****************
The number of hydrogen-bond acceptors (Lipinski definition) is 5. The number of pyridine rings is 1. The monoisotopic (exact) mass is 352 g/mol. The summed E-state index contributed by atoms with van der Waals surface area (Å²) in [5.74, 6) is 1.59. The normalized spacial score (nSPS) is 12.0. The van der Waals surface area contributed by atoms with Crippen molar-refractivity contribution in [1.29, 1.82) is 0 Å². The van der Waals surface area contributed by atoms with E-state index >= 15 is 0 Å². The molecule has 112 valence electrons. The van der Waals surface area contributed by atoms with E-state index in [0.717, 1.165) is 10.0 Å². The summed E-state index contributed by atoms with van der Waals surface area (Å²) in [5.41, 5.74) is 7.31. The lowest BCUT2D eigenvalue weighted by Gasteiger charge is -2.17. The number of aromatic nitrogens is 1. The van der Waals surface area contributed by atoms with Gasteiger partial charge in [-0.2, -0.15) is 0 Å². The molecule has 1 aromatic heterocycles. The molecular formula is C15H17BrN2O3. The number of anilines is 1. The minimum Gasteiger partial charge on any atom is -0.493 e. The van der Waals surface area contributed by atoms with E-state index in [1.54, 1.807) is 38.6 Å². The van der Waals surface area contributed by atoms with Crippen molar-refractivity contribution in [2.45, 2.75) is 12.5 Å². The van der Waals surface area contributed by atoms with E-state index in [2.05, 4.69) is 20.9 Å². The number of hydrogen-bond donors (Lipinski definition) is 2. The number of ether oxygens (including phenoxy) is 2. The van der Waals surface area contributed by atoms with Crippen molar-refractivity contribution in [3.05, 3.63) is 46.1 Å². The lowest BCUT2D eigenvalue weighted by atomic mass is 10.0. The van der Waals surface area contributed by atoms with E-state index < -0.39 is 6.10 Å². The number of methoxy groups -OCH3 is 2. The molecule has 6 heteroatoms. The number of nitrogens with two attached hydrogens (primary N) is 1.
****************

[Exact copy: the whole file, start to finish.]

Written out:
The number of hydrogen-bond acceptors (Lipinski definition) is 5. The number of pyridine rings is 1. The monoisotopic (exact) mass is 352 g/mol. The summed E-state index contributed by atoms with van der Waals surface area (Å²) in [5.74, 6) is 1.59. The normalized spacial score (nSPS) is 12.0. The van der Waals surface area contributed by atoms with Crippen molar-refractivity contribution in [1.29, 1.82) is 0 Å². The van der Waals surface area contributed by atoms with E-state index >= 15 is 0 Å². The molecule has 112 valence electrons. The van der Waals surface area contributed by atoms with E-state index in [0.717, 1.165) is 10.0 Å². The summed E-state index contributed by atoms with van der Waals surface area (Å²) in [5.41, 5.74) is 7.31. The lowest BCUT2D eigenvalue weighted by Gasteiger charge is -2.17. The number of aromatic nitrogens is 1. The van der Waals surface area contributed by atoms with Gasteiger partial charge in [-0.2, -0.15) is 0 Å². The molecule has 1 aromatic heterocycles. The molecular formula is C15H17BrN2O3. The number of anilines is 1. The minimum Gasteiger partial charge on any atom is -0.493 e. The van der Waals surface area contributed by atoms with E-state index in [1.54, 1.807) is 38.6 Å². The van der Waals surface area contributed by atoms with Crippen molar-refractivity contribution in [2.45, 2.75) is 12.5 Å². The van der Waals surface area contributed by atoms with E-state index in [2.05, 4.69) is 20.9 Å². The number of hydrogen-bond donors (Lipinski definition) is 2. The number of ether oxygens (including phenoxy) is 2. The van der Waals surface area contributed by atoms with Crippen molar-refractivity contribution in [3.05, 3.63) is 46.1 Å². The lowest BCUT2D eigenvalue weighted by atomic mass is 10.0. The van der Waals surface area contributed by atoms with E-state index < -0.39 is 6.10 Å². The number of methoxy groups -OCH3 is 2. The molecule has 6 heteroatoms. The number of nitrogens with two attached hydrogens (primary N) is 1.